The spinal cord is a vital part of the body that helps to facilitate movement, sensory capabilities, and organ functioning. The spinal tissue is delicate and can easily be damaged if any discs are compressed or otherwise out of place. In many cases, spinal cord injuries can cause temporary or permanent paralysis and may require hospitalization to stabilize and monitor the patient. Many spinal cord injury victims will live with disabilities the rest of their lives.
Broken Bones from a Rear-end Accident
Many different bones can fracture in a rear-end accident. An airbag can break bones in the face, hands, or arms—especially for a driver. Legs and knees can also break from impact with the dashboard. Luckily some broken bones heal with only a few medical appointments and the passage of time. However, others require extensive treatments and leave lasting effects. For example, some compound fractures can require multiple surgeries and long rest and recovery periods. Even with significant treatment, some victims of compound fractures never regain their usual ranges of motion or remain pain-free.
Is the Tailgating Driver Always At-fault?
Most people assume that rear-end car accidents are always the fault of the driver who rear-ended the car in front of them. But this is not always the case. It is possible for the driver who was hit from behind to be at fault for the accident.
The front driver may be at fault if they:
- Reverse suddenly into the vehicle behind them
- Stop suddenly to make a turn but don’t execute their turn
- Stop suddenly because of a distraction
- Are driving drunk and perform an unpredictable maneuver
- Have a broken brake light that cannot indicate to drivers behind that they are braking
- Stop in the middle of the road because of mechanical failure but don’t turn on their hazard lights
- Perform a so-called brake check out of road rage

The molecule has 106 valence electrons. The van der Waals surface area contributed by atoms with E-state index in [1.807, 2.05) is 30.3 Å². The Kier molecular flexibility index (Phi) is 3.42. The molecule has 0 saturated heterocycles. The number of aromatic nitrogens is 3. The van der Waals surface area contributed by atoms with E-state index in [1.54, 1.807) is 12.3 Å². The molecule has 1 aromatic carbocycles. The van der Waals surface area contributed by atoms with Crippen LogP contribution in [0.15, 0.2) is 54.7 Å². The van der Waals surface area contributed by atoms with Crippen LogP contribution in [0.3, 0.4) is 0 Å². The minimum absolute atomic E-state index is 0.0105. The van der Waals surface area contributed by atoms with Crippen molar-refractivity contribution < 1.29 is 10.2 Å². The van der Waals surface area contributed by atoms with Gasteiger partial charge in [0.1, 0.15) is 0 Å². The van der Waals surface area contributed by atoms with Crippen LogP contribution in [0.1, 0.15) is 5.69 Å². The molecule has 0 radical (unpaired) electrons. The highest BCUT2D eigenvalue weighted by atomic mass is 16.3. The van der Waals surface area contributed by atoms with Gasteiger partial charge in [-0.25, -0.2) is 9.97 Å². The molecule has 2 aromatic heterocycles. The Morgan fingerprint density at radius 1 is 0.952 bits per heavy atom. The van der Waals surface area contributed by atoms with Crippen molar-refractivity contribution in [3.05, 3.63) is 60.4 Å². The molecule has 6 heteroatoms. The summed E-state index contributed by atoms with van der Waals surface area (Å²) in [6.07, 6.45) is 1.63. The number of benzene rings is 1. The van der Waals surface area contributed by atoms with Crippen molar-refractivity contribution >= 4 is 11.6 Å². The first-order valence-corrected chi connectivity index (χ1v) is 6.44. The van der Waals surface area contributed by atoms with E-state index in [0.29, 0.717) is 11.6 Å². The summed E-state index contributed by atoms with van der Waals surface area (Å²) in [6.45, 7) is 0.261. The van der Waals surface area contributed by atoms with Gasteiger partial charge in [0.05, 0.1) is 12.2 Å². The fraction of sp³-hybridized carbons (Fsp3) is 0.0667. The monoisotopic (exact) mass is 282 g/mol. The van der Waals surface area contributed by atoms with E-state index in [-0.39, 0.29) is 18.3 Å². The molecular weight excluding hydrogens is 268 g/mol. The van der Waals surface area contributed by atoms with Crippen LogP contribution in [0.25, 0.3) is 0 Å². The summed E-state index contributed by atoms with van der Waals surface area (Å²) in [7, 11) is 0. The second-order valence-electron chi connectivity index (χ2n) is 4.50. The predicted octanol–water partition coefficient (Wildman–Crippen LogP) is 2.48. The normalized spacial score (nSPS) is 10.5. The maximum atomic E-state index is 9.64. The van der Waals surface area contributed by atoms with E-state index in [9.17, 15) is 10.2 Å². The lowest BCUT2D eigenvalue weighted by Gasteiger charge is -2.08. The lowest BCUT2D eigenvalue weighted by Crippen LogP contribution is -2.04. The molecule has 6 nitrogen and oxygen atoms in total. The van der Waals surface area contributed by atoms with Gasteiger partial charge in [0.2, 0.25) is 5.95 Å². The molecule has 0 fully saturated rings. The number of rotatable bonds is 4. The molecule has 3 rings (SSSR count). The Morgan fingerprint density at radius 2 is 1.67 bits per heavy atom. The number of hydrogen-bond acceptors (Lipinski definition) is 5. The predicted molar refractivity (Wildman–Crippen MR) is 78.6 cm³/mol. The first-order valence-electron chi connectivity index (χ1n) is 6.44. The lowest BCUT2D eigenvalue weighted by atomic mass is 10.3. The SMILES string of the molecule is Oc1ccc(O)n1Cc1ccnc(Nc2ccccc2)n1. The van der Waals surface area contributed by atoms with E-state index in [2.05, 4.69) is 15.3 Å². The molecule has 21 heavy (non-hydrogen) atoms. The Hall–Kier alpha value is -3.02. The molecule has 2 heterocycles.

Rear-end accidents can be disputed. But an experienced car accident attorney can gather the proper evidence to prove who was actually at fault.
Rear-end Accidents Caused by “Brake Checking”
A common scenario that is brought up when discussing fault in rear-end collisions is brake checking.
A so-called “brake check” occurs when the front driver purposely and suddenly applies their brakes in response to the driver behind them following too closely. The term comes from the person using their brakes to check if the person behind them is paying attention.
Brake checking is extremely dangerous and makes whoever does it liable for the accidents. If someone is following too closely, it does not give you the right to cause an accident. Although the person tailgating may have contributed to the accident, your reckless act seriously complicates the issue of liability.
Injured in a Rear-End Accident in the Chicago Area? Contact Abels & Annes Today
If you have been involved in a rear-end collision, whether you are the driver who rear-ended another vehicle or you are the driver of a rear-ended vehicle, you should consult a Chicago rear-end car accident lawyer to determine what your rights are under the circumstances of your accident.
Chicago Car Accident Attorneys